Texans report cost as being the biggest barrier to securing health insurance.

High Insurance Costs are Keeping Texans Uninsured

Texans are better informed than ever when it comes to Obamacare, but many are still unable to afford coverage.


Above: Texans report cost as being the biggest barrier to securing health insurance.

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Texas’ conservative leaders have repeatedly rejected a federal Medicaid expansion that could cover an estimated one million uninsured Texans.  Melissa del Bosque

Uninsured Texans say cost is the main reason they do not have insurance, according to a new report released today by Rice University’s Baker Institute and the Episcopal Health Foundation in Houston.

As part of an ongoing research project tracking the implementation of the Affordable Care Act in Texas, researchers found that  69.1 percent of uninsured Texans find health insurance too expensive.

Lead researcher Elena Marks said that the survey of 1,500 adults includes Texans who are eligible to buy health plans in the ACA’s health insurance exchange as well as those living below 100 percent of the poverty line who would otherwise have qualified for Medicaid if Texas leaders hadn’t rejected an expansion of the program.

Marks said many first-time Texas insurance buyers who are unfamiliar with what costs to expect say insurance is too expensive. Others have seen their premiums increase under ACA rules, and premiums for older Texans also tend to be higher.

“Premiums are on average higher for older groups than their younger counterparts, which would make affordability a more significant issue,” Vivian Ho, Baker Institute health economics chair, said in a statement. “Overall, young people earn less than older people, so even well-priced insurance plans seem less affordable.”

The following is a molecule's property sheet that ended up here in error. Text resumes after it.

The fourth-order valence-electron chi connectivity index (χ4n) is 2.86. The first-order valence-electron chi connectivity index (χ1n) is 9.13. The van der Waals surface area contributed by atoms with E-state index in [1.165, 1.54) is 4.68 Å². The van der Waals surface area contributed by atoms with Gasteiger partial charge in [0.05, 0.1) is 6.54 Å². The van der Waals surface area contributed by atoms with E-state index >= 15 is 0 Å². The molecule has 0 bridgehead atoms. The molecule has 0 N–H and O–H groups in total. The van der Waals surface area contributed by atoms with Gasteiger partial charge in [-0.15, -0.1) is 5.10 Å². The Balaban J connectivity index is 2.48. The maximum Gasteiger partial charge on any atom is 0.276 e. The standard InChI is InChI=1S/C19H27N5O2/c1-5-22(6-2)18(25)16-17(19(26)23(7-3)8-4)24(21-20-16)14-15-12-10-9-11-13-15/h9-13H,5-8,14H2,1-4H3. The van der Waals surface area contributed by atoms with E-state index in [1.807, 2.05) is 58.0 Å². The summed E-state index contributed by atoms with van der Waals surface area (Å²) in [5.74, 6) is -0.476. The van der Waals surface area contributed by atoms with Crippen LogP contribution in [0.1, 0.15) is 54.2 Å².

Texans report cost as being the biggest barrier to securing health insurance.
Texans report cost as being the biggest barrier to securing health insurance.  Baker Institute/Episcopal Health Foundation

Just under 20 percent of uninsured Texans said that they did not want health insurance, although the study did not track a reason. Few uninsured Texans — 6.3 percent of those surveyed — cited a lack of information as the reason for not having insurance, which Marks said is a dramatic change from the early days of the ACA.

“If you think about where we were in the fall of 2013 when the Marketplace opened, when Healthcare.gov crashed … there was a lot of difficulty in people getting the right information,” she said, which wasn’t helped by state leaders’ hostility toward the law. “The lack of information was a much more significant barrier than it is today. I think that it’s really good news that after a relatively short period of time, for a very complex topic like insurance, that lack of information is not being cited as a major barrier.”

Overall, Texas’ uninsured rate has dropped from 23.5 percent in 2013 to 18.5 percent in 2015, and the federal government estimates that more than 1 million Texans have enrolled in health insurance plans since open enrollment began in November 2015. Researchers attribute the broader understanding of health insurance, as well as the drop in the uninsured rate, to federal and local outreach and enrollment efforts.

Still, more than 1 million poor Texas adults will remain without insurance if Texas doesn’t expand Medicaid, Marks said.

“The significant drop in the state’s uninsured rate is not surprising in light of those efforts,” she said in a statement. “But as this latest report shows, Texas still has a long road ahead to be able to benefit from ACA coverage opportunities.”